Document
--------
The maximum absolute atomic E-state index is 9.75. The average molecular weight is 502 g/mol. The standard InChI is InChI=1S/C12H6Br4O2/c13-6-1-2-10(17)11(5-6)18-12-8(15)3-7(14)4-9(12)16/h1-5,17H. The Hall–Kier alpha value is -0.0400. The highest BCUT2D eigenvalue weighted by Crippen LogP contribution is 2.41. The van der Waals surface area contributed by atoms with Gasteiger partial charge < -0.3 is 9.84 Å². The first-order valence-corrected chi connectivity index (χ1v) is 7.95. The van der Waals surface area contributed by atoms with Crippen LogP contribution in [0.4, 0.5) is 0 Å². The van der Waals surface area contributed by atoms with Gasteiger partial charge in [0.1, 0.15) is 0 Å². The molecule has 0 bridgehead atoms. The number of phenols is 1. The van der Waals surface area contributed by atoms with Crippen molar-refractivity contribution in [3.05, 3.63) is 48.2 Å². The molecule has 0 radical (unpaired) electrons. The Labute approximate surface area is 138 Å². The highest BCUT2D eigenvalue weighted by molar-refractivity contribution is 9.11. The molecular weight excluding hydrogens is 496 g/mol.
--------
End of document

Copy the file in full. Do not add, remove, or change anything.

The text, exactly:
The maximum absolute atomic E-state index is 9.75. The average molecular weight is 502 g/mol. The standard InChI is InChI=1S/C12H6Br4O2/c13-6-1-2-10(17)11(5-6)18-12-8(15)3-7(14)4-9(12)16/h1-5,17H. The Hall–Kier alpha value is -0.0400. The highest BCUT2D eigenvalue weighted by Crippen LogP contribution is 2.41. The van der Waals surface area contributed by atoms with Gasteiger partial charge < -0.3 is 9.84 Å². The first-order valence-corrected chi connectivity index (χ1v) is 7.95. The van der Waals surface area contributed by atoms with Crippen LogP contribution in [0.4, 0.5) is 0 Å². The van der Waals surface area contributed by atoms with Gasteiger partial charge in [0.1, 0.15) is 0 Å². The molecule has 0 bridgehead atoms. The number of phenols is 1. The van der Waals surface area contributed by atoms with Crippen molar-refractivity contribution in [3.05, 3.63) is 48.2 Å². The molecule has 0 radical (unpaired) electrons. The Labute approximate surface area is 138 Å². The highest BCUT2D eigenvalue weighted by molar-refractivity contribution is 9.11. The molecular weight excluding hydrogens is 496 g/mol.